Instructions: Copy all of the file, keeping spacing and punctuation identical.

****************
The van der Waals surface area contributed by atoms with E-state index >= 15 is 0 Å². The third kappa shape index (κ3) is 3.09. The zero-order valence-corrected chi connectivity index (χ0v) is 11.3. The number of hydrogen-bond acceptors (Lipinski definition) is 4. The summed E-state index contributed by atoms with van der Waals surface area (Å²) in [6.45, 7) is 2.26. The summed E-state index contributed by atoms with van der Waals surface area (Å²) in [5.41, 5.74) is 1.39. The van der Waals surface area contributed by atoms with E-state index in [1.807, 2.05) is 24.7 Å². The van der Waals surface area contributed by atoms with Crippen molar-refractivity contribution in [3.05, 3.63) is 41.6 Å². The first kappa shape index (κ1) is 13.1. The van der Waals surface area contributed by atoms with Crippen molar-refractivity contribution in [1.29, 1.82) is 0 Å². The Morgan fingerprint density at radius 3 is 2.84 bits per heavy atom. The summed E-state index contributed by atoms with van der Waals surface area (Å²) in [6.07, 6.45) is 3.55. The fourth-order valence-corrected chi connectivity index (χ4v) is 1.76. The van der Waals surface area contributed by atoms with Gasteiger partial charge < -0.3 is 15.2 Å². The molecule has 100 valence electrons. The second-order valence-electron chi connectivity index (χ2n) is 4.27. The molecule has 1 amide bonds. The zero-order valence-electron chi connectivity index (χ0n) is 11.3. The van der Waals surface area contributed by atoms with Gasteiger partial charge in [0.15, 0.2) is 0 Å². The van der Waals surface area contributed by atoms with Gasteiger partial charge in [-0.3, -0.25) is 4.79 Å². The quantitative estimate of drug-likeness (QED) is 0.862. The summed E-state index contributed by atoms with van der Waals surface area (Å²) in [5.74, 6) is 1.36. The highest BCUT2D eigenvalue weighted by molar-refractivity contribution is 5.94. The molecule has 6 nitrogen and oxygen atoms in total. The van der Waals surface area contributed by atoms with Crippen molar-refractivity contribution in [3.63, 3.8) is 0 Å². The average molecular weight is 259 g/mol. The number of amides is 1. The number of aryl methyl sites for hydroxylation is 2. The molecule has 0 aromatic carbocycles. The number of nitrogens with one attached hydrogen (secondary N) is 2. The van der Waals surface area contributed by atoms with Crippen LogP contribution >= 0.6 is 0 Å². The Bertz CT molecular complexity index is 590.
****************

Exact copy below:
The van der Waals surface area contributed by atoms with E-state index >= 15 is 0 Å². The third kappa shape index (κ3) is 3.09. The zero-order valence-corrected chi connectivity index (χ0v) is 11.3. The number of hydrogen-bond acceptors (Lipinski definition) is 4. The summed E-state index contributed by atoms with van der Waals surface area (Å²) in [6.45, 7) is 2.26. The summed E-state index contributed by atoms with van der Waals surface area (Å²) in [5.41, 5.74) is 1.39. The van der Waals surface area contributed by atoms with E-state index in [1.807, 2.05) is 24.7 Å². The van der Waals surface area contributed by atoms with Crippen molar-refractivity contribution in [3.05, 3.63) is 41.6 Å². The first kappa shape index (κ1) is 13.1. The van der Waals surface area contributed by atoms with Crippen molar-refractivity contribution in [1.29, 1.82) is 0 Å². The Morgan fingerprint density at radius 3 is 2.84 bits per heavy atom. The summed E-state index contributed by atoms with van der Waals surface area (Å²) in [6.07, 6.45) is 3.55. The fourth-order valence-corrected chi connectivity index (χ4v) is 1.76. The van der Waals surface area contributed by atoms with Gasteiger partial charge < -0.3 is 15.2 Å². The molecule has 100 valence electrons. The second-order valence-electron chi connectivity index (χ2n) is 4.27. The molecule has 1 amide bonds. The zero-order valence-electron chi connectivity index (χ0n) is 11.3. The van der Waals surface area contributed by atoms with Gasteiger partial charge in [0.15, 0.2) is 0 Å². The van der Waals surface area contributed by atoms with Gasteiger partial charge in [-0.3, -0.25) is 4.79 Å². The quantitative estimate of drug-likeness (QED) is 0.862. The summed E-state index contributed by atoms with van der Waals surface area (Å²) in [5.74, 6) is 1.36. The highest BCUT2D eigenvalue weighted by molar-refractivity contribution is 5.94. The molecule has 6 nitrogen and oxygen atoms in total. The van der Waals surface area contributed by atoms with Crippen molar-refractivity contribution in [3.63, 3.8) is 0 Å². The average molecular weight is 259 g/mol. The number of amides is 1. The number of aryl methyl sites for hydroxylation is 2. The molecule has 0 aromatic carbocycles. The number of nitrogens with one attached hydrogen (secondary N) is 2. The van der Waals surface area contributed by atoms with Crippen LogP contribution >= 0.6 is 0 Å². The Bertz CT molecular complexity index is 590.